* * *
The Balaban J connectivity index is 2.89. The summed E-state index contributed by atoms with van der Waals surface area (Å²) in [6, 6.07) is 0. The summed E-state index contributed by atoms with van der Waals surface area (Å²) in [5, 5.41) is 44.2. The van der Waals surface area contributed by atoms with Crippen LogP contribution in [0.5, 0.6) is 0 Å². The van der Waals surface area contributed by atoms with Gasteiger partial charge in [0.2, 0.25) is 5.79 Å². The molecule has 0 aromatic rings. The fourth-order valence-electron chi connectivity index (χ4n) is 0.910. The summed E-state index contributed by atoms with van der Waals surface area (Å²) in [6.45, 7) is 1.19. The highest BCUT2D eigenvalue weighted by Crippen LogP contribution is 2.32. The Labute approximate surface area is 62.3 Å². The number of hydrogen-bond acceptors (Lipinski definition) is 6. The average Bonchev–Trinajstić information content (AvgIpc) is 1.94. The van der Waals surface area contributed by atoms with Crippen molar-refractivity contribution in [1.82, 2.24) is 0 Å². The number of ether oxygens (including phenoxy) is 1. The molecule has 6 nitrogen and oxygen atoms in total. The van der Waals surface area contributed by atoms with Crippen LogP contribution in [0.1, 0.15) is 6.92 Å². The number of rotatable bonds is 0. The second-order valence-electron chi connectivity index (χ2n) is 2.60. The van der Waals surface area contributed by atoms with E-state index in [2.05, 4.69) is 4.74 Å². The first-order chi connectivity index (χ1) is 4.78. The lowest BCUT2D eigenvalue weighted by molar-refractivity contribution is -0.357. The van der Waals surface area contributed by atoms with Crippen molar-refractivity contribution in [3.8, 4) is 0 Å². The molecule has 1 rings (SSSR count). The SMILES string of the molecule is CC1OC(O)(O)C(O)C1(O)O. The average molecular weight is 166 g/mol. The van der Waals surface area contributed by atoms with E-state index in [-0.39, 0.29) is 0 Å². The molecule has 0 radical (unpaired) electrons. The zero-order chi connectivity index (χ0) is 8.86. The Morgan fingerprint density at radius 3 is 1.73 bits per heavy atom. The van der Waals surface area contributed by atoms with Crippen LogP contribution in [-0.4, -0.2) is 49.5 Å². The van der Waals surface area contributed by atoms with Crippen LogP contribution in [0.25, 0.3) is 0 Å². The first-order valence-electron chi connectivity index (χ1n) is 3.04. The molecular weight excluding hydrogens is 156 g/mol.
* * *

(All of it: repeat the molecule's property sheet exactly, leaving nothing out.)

The Balaban J connectivity index is 2.89. The summed E-state index contributed by atoms with van der Waals surface area (Å²) in [6, 6.07) is 0. The summed E-state index contributed by atoms with van der Waals surface area (Å²) in [5, 5.41) is 44.2. The van der Waals surface area contributed by atoms with Crippen LogP contribution in [0.5, 0.6) is 0 Å². The van der Waals surface area contributed by atoms with Gasteiger partial charge in [0.2, 0.25) is 5.79 Å². The molecule has 0 aromatic rings. The fourth-order valence-electron chi connectivity index (χ4n) is 0.910. The summed E-state index contributed by atoms with van der Waals surface area (Å²) in [6.45, 7) is 1.19. The highest BCUT2D eigenvalue weighted by Crippen LogP contribution is 2.32. The Labute approximate surface area is 62.3 Å². The number of hydrogen-bond acceptors (Lipinski definition) is 6. The average Bonchev–Trinajstić information content (AvgIpc) is 1.94. The van der Waals surface area contributed by atoms with Crippen molar-refractivity contribution in [1.82, 2.24) is 0 Å². The number of ether oxygens (including phenoxy) is 1. The molecule has 6 nitrogen and oxygen atoms in total. The van der Waals surface area contributed by atoms with Crippen LogP contribution in [0.1, 0.15) is 6.92 Å². The number of rotatable bonds is 0. The second-order valence-electron chi connectivity index (χ2n) is 2.60. The van der Waals surface area contributed by atoms with E-state index in [2.05, 4.69) is 4.74 Å². The first-order chi connectivity index (χ1) is 4.78. The lowest BCUT2D eigenvalue weighted by molar-refractivity contribution is -0.357. The van der Waals surface area contributed by atoms with Crippen molar-refractivity contribution in [3.8, 4) is 0 Å². The molecule has 1 rings (SSSR count). The SMILES string of the molecule is CC1OC(O)(O)C(O)C1(O)O. The average molecular weight is 166 g/mol. The van der Waals surface area contributed by atoms with E-state index in [-0.39, 0.29) is 0 Å². The molecule has 0 radical (unpaired) electrons. The zero-order chi connectivity index (χ0) is 8.86. The Morgan fingerprint density at radius 3 is 1.73 bits per heavy atom. The van der Waals surface area contributed by atoms with Crippen LogP contribution in [-0.4, -0.2) is 49.5 Å². The van der Waals surface area contributed by atoms with Crippen LogP contribution in [0.25, 0.3) is 0 Å². The first-order valence-electron chi connectivity index (χ1n) is 3.04. The molecular weight excluding hydrogens is 156 g/mol.